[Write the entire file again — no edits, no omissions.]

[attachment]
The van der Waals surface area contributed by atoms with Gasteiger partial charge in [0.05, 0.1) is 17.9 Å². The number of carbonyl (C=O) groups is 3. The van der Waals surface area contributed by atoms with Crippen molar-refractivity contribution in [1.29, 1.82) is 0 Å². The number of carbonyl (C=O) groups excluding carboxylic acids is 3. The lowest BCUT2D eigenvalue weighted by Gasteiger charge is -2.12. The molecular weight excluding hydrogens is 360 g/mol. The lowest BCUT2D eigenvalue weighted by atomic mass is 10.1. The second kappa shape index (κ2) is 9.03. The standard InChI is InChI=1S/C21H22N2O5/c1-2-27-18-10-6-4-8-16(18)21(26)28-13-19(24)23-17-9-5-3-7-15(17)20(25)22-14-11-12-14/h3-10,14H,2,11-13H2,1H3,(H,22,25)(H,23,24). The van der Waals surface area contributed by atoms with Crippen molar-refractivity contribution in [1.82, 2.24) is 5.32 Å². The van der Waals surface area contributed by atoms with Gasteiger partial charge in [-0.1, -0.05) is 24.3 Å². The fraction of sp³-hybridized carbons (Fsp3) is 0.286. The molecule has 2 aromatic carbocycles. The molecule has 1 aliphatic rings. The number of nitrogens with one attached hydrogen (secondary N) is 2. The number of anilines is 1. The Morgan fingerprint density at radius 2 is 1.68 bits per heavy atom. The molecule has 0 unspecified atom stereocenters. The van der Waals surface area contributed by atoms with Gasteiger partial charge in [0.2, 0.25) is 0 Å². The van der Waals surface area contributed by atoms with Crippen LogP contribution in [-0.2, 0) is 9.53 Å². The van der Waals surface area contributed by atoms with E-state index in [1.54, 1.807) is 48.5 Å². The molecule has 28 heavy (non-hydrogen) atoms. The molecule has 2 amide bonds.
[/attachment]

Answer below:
The van der Waals surface area contributed by atoms with Gasteiger partial charge in [0.05, 0.1) is 17.9 Å². The number of carbonyl (C=O) groups is 3. The van der Waals surface area contributed by atoms with Crippen molar-refractivity contribution in [1.29, 1.82) is 0 Å². The number of carbonyl (C=O) groups excluding carboxylic acids is 3. The lowest BCUT2D eigenvalue weighted by Gasteiger charge is -2.12. The molecular weight excluding hydrogens is 360 g/mol. The lowest BCUT2D eigenvalue weighted by atomic mass is 10.1. The second kappa shape index (κ2) is 9.03. The standard InChI is InChI=1S/C21H22N2O5/c1-2-27-18-10-6-4-8-16(18)21(26)28-13-19(24)23-17-9-5-3-7-15(17)20(25)22-14-11-12-14/h3-10,14H,2,11-13H2,1H3,(H,22,25)(H,23,24). The van der Waals surface area contributed by atoms with Crippen molar-refractivity contribution in [1.82, 2.24) is 5.32 Å². The van der Waals surface area contributed by atoms with Gasteiger partial charge in [-0.1, -0.05) is 24.3 Å². The fraction of sp³-hybridized carbons (Fsp3) is 0.286. The molecule has 2 aromatic carbocycles. The molecule has 1 aliphatic rings. The number of nitrogens with one attached hydrogen (secondary N) is 2. The number of anilines is 1. The Morgan fingerprint density at radius 2 is 1.68 bits per heavy atom. The molecule has 0 unspecified atom stereocenters. The van der Waals surface area contributed by atoms with Gasteiger partial charge in [0.2, 0.25) is 0 Å². The van der Waals surface area contributed by atoms with Crippen LogP contribution in [-0.2, 0) is 9.53 Å². The van der Waals surface area contributed by atoms with E-state index in [1.54, 1.807) is 48.5 Å². The molecule has 28 heavy (non-hydrogen) atoms. The molecule has 2 amide bonds.